Climate change has been termed the "ultimate" wicked problem. Climate change is not characterized by any of the attributes that can make problems easier to solve, including environmental problems ranging from the ozone hole to air pollution.
Horst Rittel, a professor of the science of design, and Melvin Webber, who taught city planning, first coined the term “wicked problems” in their 1973 paper “Dilemmas in a General Theory of Planning.” They characterized wicked problems as problems where:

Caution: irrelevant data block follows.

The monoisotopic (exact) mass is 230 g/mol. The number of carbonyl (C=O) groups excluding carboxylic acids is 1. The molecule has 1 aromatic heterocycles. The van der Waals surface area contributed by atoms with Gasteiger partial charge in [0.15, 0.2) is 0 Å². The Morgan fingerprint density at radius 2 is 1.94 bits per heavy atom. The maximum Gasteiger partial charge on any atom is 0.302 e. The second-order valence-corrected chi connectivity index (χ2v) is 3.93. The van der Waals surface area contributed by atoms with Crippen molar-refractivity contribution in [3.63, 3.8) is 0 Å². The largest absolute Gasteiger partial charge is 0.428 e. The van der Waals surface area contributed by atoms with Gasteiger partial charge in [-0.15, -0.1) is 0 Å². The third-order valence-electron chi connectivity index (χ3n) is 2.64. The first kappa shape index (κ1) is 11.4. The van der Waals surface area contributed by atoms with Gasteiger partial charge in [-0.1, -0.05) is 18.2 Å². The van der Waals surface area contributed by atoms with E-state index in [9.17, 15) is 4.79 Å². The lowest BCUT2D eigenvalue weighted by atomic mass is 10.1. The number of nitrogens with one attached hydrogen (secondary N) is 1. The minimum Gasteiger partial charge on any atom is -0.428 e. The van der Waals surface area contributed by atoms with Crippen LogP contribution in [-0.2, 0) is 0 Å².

- There are no true or false answers
- Solutions can’t be truly tested
- There are no clear solution sets
- Each problem is unique
- Each problem is a symptom of another problem
One of the implications of dealing with wicked problems is the need to really understand what is going on, before focusing on finding “the solution.”
Through Your Climate Change PhD you’ll be introduced to the variables making climate change such a wicked problem, and the implications of climate change being a wicked problem when it comes to successfully tackling climate change.